‘Always be closing’, Alex Baldwin in GlenGarry Glen Ross.
One of the strange things about writing business documents for a living is that the older I get, the less I write. I don’t mean I do less work, rather the word count goes down. I think this is partly due to the education system whereby long documents are seen and valued more than pithy and sharp summaries. Maybe that’s changed. The mentality longer is better runs deep and for novice business writers it can be hard to resist the temptation to keep typing. So, here I stop!
14 Ways To Improve Your Business Writing
Here are fourteen ways to improve your next Business Plan, Proposal, White Paper or Technical Document, as inspired by Alex Baldwin’s slightly nasty character in GlenGarry Glen Ross.
If you haven’t seen the movie, get it! He’s a monster salesman trying to motivate his sales team on a rain-drenched night. They only have a few leads left. He uses every motivational technique he can. Encouragement. Sympathy. Anger. Insults. Abuse. Lots of abuse, actually. Some make it, others don’t…
In Sales, Always Be Closing
Always be closing. What he means is, look at the prospect real hard, understand their problem, see where, how and when you can warm them up, generate some interest, move them onto the right path, and then make the sale. The best salesmen don’t make it feel like a sale. They turn the situation around. The prospect wants them to accept their money. How does this apply to your business documents?
Business Documents Are Sales Documents, Right?
Business documents as sales documents. Not everyone sees it like that. Well, at least not at first. The purpose of every business document is to move the prospect closer to a sale, transaction, or some other form of commitment.
Every sentence, table, and image should be pushing the prospect towards the finishing line.
‘Always be closing.’
Ok, maybe not today, but at some distant point, you want them to open their wallet otherwise you won’t stay in business too long. So, where do we start?
14 Tips on Better Business Writing
Let’s look at style, format, writing and length:
- Always be closing – while this is a business document, add some sales pixie dust to your text. Every sentence should push the prospect towards making the sale.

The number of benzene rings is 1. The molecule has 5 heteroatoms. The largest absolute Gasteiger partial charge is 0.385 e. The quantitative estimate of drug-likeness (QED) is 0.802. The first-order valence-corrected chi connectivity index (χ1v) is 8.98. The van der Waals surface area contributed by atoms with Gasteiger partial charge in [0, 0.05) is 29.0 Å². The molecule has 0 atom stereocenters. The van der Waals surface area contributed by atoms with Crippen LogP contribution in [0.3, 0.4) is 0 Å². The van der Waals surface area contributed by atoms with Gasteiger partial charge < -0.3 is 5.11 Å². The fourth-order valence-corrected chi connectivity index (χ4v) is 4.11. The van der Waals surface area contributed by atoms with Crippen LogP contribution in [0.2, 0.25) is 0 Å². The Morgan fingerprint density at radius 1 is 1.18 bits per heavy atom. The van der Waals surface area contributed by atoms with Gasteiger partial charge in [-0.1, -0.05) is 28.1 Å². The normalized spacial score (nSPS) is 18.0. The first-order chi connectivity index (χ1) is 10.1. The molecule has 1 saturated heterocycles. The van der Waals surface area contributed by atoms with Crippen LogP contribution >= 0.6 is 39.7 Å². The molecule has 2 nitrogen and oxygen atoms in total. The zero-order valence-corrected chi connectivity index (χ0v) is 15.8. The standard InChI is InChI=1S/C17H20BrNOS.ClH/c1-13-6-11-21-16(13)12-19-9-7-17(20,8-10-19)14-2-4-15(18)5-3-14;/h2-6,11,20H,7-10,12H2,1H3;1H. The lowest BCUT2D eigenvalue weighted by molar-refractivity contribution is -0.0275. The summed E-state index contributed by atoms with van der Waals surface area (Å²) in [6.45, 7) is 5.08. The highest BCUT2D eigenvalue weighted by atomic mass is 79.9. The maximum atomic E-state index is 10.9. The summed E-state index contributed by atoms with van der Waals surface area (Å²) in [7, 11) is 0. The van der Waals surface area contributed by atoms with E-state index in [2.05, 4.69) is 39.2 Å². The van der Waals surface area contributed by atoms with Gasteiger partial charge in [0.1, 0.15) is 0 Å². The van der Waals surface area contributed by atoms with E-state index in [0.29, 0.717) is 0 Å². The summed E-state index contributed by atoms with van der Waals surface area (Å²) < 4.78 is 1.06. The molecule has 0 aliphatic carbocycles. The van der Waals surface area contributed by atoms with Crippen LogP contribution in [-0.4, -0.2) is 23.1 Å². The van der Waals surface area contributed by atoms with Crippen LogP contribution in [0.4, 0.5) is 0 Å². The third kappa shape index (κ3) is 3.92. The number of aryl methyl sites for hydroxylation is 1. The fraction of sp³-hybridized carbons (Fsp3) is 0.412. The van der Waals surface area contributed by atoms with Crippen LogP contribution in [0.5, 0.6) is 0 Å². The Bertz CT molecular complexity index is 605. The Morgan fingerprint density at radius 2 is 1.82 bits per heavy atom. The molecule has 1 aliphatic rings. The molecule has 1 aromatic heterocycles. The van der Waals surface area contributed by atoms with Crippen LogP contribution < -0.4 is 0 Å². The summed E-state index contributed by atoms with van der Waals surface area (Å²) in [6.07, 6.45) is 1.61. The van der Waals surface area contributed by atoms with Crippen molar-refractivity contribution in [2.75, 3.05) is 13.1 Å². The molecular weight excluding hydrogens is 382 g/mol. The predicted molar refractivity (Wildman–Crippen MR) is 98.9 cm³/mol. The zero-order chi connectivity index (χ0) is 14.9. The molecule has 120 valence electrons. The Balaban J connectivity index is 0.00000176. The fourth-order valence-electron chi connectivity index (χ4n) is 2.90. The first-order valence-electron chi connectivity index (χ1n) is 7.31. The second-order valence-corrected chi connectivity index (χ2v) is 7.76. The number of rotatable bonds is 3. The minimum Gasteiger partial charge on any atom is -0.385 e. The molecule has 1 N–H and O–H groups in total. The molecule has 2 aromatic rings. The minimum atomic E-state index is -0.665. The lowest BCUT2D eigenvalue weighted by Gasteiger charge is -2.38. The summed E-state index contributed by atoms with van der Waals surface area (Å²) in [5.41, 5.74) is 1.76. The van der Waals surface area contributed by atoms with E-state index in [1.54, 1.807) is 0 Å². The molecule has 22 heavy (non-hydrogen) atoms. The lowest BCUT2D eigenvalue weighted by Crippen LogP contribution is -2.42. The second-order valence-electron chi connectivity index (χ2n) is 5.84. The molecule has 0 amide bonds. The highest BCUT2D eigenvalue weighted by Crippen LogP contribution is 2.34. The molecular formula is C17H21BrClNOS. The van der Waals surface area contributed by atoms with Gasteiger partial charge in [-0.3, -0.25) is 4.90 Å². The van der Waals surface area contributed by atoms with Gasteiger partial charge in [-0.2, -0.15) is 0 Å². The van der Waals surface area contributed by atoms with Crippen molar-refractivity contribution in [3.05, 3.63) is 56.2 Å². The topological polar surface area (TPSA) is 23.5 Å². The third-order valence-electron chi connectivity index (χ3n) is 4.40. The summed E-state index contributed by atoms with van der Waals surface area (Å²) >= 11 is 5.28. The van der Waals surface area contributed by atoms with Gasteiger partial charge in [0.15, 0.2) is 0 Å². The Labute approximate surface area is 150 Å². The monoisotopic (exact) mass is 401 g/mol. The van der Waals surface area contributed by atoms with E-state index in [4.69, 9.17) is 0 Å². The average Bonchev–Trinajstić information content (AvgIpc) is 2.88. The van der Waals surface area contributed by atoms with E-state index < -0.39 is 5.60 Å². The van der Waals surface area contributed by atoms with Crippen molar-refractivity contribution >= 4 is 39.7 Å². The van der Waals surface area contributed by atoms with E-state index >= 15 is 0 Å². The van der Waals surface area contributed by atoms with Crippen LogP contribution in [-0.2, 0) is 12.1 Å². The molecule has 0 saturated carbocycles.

- Abstract – The Executive Summary is not an abstract of your business plan, proposal or grant. It’s the ‘ad’ for your business plan. It say, ‘Hey read me, I’m interesting. Want to know more, read on!’
- Introduction – The Executive Summary is not the Introduction. It’s a high-level document that should be able to stand apart from the main document.
- Preface – The Executive Summary is not a preface. Same as above.
- One Pager – The Executive Summary is your Business Plan reduced to one page. Remember the idea of an advert for your business plan. Think of it in those terms.
- Standalone – Investors and prospective customers should be able to read it by itself and understand your business proposition instantly. Write it as a standalone document and you can’t go wrong. Don’t fudge the key points. Every sentence should push the prospect towards wanting to know more. Generate interest.
- Keep it Short – Investors, Customers, Journalists and Business Bloggers should be able to read it in less than five minutes. If you can’t write in less than 300 words, then print it out, review it, and start again.
- Call to Action – Every line should encourage the prospect to move towards taking action. After reading it, they should be prompted to take action, for example, call your Sales team, get more information about your product, sign up for a newsletter, download a trial product, or request more information about your product line. What’s the one thing you want them to do after reading the exec summary?
- Focus – While the Business Plan proper may discuss several areas, focus on the key points. Don’t cover too much. Grab the reader’s attention and make sure they want to turn the page and read more…
- Prioritize the key points – Write your business plan so that the most important points are introduced first. Don’t relegate or bury important points down the first page. Place them in the first or second paragraphs. This is where you hook the reader’s attention. Make sure the most interesting parts of your document are introduced first.
- Framework for main document – if you do write the Executive Summary first, and maybe this suits your own writing style, then use it as a launch pad or cornerstone for the rest of the document. Many business writers prefer this approach. Otherwise write the maintenance chapters first, digest the material, and then write the Executive Summary based on what you’ve read.
- Grab attention – Your Executive Summary shouldn’t be boring. Read what you wrote. Does it excite you? If not, how you can make it more interesting, more engaging, more intriguing. Don’t go overboard but look at little ways to draw the reader in. See if you can add a personal story or human interest element that will interest the reader.
- I’m a Big Deal! – You might be forgiven for thinking that all business writing was meant to be dry. It’s not. Look at best-selling business writers like Chris Brogan. Their style is personal, immediate and factual. It engages you; you want to read more. No-one’s forcing you. Look at how Neil Patel does it on Quick Sprout. He’s a big deal, y’know. Investors read hundreds of business plans every year. They make snap decisions based on the opening pages. Make sure your opening generate enough interest to whet their appetite.
- Write it last – When writing business plans, business proposals, grants or case studies, write the main document first, and then Executive Summary last. Some prefer to write it first and get it out of the way. That’s why I don’t. It’s too important to rush through.